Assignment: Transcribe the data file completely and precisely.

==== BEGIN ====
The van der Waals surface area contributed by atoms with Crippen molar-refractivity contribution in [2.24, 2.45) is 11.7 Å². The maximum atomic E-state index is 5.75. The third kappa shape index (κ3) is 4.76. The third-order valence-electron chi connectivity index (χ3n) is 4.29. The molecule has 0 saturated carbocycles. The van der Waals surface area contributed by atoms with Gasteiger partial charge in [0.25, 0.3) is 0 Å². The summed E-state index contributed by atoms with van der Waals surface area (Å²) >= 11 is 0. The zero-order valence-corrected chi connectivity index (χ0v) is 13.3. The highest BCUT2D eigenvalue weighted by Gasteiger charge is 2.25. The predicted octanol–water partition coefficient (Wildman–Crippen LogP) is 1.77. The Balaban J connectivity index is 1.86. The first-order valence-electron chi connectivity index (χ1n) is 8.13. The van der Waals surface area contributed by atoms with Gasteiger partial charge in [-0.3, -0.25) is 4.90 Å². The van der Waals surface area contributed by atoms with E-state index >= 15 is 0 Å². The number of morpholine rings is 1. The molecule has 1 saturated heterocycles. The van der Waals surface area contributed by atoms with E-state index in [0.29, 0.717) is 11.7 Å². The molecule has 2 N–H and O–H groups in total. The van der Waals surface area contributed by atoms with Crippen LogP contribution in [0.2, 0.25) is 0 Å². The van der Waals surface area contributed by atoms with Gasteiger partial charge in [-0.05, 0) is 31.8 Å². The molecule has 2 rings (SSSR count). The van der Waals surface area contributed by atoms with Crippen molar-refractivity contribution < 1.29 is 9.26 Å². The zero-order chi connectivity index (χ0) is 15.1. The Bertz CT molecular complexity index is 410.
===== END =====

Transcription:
The van der Waals surface area contributed by atoms with Crippen molar-refractivity contribution in [2.24, 2.45) is 11.7 Å². The maximum atomic E-state index is 5.75. The third kappa shape index (κ3) is 4.76. The third-order valence-electron chi connectivity index (χ3n) is 4.29. The molecule has 0 saturated carbocycles. The van der Waals surface area contributed by atoms with Gasteiger partial charge in [0.25, 0.3) is 0 Å². The summed E-state index contributed by atoms with van der Waals surface area (Å²) >= 11 is 0. The zero-order valence-corrected chi connectivity index (χ0v) is 13.3. The highest BCUT2D eigenvalue weighted by Gasteiger charge is 2.25. The predicted octanol–water partition coefficient (Wildman–Crippen LogP) is 1.77. The Balaban J connectivity index is 1.86. The first-order valence-electron chi connectivity index (χ1n) is 8.13. The van der Waals surface area contributed by atoms with Gasteiger partial charge in [-0.3, -0.25) is 4.90 Å². The van der Waals surface area contributed by atoms with E-state index >= 15 is 0 Å². The number of morpholine rings is 1. The molecule has 1 saturated heterocycles. The van der Waals surface area contributed by atoms with E-state index in [0.29, 0.717) is 11.7 Å². The molecule has 2 N–H and O–H groups in total. The van der Waals surface area contributed by atoms with Crippen LogP contribution in [0.2, 0.25) is 0 Å². The van der Waals surface area contributed by atoms with Gasteiger partial charge in [-0.05, 0) is 31.8 Å². The molecule has 2 rings (SSSR count). The van der Waals surface area contributed by atoms with Crippen molar-refractivity contribution < 1.29 is 9.26 Å². The zero-order chi connectivity index (χ0) is 15.1. The Bertz CT molecular complexity index is 410.